Aircrete Infil for Steel Frame Temple

A new, 2,240m2, religious building near Birmingham is being constructed using a lightweight steel frame structure with H+H Celcon Blocks used as a thermally efficient, durable and fire-resistant infill material.

This structure provides for a large open interior and steelwork was used as the load-bearing structure to provide the large spans required by the design.

Aircrete was chosen as the infill material between the structural steelwork because, according to contractor Vascroft: “It is a versatile, lightweight construction material. Compared with normal (i.e. dense) concrete, aircrete has a low density and excellent insulation properties.”

This structure is designed to last for generations – and the proven lifespan of aircrete blocks was an important factor in its specification. Meeting current building regulations requires a U-value for the external walls of 0.3W/m2K.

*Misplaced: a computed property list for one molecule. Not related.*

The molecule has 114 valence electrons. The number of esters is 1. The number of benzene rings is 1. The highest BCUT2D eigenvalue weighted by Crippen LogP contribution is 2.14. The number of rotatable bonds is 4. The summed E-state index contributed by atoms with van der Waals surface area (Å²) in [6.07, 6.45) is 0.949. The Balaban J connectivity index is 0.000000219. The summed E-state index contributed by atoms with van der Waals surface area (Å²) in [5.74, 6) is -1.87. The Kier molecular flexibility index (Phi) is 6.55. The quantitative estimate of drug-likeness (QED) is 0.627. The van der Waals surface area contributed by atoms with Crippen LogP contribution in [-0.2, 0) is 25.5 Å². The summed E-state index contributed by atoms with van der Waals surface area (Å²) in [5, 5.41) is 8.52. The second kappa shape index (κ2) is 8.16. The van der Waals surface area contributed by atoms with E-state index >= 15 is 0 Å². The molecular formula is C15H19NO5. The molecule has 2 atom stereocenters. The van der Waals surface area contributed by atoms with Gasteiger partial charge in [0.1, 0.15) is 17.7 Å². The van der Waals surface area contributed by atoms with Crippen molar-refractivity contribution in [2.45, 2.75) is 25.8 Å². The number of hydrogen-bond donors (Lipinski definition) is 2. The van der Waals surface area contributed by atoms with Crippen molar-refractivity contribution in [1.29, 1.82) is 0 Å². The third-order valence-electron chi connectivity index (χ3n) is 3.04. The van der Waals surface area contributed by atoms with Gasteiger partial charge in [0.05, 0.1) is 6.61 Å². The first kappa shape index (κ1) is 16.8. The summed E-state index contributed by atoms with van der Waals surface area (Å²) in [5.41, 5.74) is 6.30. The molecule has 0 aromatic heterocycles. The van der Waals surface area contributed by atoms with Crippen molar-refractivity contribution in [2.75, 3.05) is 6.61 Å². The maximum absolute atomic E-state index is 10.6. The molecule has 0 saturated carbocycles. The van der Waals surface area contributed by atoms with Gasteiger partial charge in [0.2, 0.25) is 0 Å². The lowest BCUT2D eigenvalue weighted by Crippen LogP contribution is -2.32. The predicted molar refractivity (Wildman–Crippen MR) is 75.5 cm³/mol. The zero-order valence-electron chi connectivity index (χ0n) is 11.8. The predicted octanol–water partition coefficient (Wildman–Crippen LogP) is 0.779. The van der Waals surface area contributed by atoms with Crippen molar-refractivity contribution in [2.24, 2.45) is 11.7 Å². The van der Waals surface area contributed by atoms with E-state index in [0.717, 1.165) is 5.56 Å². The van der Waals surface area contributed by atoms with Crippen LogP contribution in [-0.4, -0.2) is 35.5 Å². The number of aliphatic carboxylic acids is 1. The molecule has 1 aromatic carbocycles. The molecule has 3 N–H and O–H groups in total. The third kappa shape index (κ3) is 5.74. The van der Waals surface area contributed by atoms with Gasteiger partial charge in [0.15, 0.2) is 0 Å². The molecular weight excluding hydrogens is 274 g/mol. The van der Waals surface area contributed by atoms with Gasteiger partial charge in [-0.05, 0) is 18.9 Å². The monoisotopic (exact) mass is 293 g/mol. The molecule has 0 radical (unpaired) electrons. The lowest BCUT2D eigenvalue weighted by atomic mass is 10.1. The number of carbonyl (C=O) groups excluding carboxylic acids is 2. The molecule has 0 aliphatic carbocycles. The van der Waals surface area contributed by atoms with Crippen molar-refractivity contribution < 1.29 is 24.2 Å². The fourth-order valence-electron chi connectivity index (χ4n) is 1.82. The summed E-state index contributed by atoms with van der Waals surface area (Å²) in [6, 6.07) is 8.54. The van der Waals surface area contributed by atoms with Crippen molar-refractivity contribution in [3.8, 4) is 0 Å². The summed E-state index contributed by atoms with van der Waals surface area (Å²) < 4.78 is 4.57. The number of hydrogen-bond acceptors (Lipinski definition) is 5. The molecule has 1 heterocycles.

This was easily achieved using a cavity wall construction with aircrete on the inner face, brick on the outer face and 100mm of insulation filling the cavity.

A combination of steel frame and aircrete is a commonly used construction method, combining build speed with the robustness of a masonry wall. In this instance, brick is the chosen facing material and the installation of structurally secure wall ties into the aircrete blocks was a standard procedure.

For this project, Standard Grade Celcon Blocks with 10mm standard mortar joints were specified.  

This recently new Mandir will provide a centre for the spiritual and community outreach activity of the growing BAPS community in and around Birmingham.